1. You are exposing yourself to having your anchor tripped by someone drifting over it or running over it, possibly in the dark.


2. You are exposing yourself to possible liability.


3. You are taking up about 10 times as much room, because your buoy doesn't swing. That's a really jerk move if space is tight.


4. Experienced sailors will curse you.




If you're ok with all of that, then go for it.
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Old 07-03-2019, 09:07   #117
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Re: When neighboring boat disagrees

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Come to Newfoundland DH. You’d love it.

It does sound delightful! I was in Greenland last summer and probably closer to Newfoundland, or anyway Labrador, than I was to my own home base. Maybe next time I will just keep going West.
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Old 07-03-2019, 09:12   #118
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Re: When neighboring boat disagrees

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To use my own anecdote as an example, Mr. Grouchy-pants essentially tried to lay claim to the entire anchorage with his excessive scope. If we had gone bump in the night it would have been b/c of his 12:1 scope. So, who is the irresponsible one here? And who is legally liable for damages?

You. It is NOT because he laid 12:1. It is because he laid 12:1 and you decided it was safe to anchor within the swing radius. Think about how silly it would be for the court to try to decide for YOU how much scope is enough and how you should anchor? Impossible, just read any anchoring thread. So the first person may anchor as they see prudent. Perhaps he felt his anchor held poorly. Perhaps he has rope rode. Perhaps he felt differently about the weather forecast. Impossible to judge. He did what he felt was prudent and he did not drag.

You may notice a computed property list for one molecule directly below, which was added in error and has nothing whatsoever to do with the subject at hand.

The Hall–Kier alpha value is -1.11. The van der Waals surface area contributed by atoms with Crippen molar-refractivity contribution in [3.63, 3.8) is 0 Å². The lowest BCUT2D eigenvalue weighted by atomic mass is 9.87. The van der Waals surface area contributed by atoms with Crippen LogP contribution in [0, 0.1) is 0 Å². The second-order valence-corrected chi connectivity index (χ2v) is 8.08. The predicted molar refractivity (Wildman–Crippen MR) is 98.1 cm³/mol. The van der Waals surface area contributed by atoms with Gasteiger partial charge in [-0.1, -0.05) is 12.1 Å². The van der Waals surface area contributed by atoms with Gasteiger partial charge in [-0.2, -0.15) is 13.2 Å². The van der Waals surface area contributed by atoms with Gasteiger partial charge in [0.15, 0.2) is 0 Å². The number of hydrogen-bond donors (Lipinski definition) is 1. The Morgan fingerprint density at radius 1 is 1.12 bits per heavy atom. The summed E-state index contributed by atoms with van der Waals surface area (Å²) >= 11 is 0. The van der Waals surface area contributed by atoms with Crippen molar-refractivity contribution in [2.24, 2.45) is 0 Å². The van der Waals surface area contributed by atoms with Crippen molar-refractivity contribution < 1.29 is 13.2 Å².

This is like telling someone they don't know how to drive, because they drive differently from you, but when they have broken no law. All you can do is give them room.


I though that this, from Dockhead, was well put: "But it does NOT indeed mean that a person who anchored first "rules the roost", or owns the seabed according to his own opinion about how much room he needs. This is a common misconception. A person coming later has the right to anchor the way he pleases, subject only to his responsibility in case of an accident. The earlier vessel has no right to do anything but move, in case he disagrees."


In other words, you can anchor where you like... but you are responsible for what happens next.


But I don't get this statement (also Dockhead): "If someone's boat goes on the rocks because their prop got entangled [in your anchor float], it will be you paying, not them!"


In this case, they got tangled because they fouled gear that was already there. Following his prior logic, I'm pretty sure they are responsible. There have been court cases where boat A fouled boat B's rode and was held responsible. Same logic.


BTW, I hate anchor floats.
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Old 07-03-2019, 09:32   #119
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Re: When neighboring boat disagrees

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Not if you're anchored among icebergs!


Attachment 187468



Interesting. I have friends who cut holes in the ice so they can dive. They say the visibility is best when there's no wave action because the surface is iced over.



I don't go that far but have been 60 feet below the surface of Lake Superior when it's 3 degrees C.
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Old 07-03-2019, 09:33   #120
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Re: When neighboring boat disagrees

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Not if your a single hander..
The 10 metre sinking trip line zip tied onto the chain is the best bet when anchoring in rocky ground.

..nod.. I see.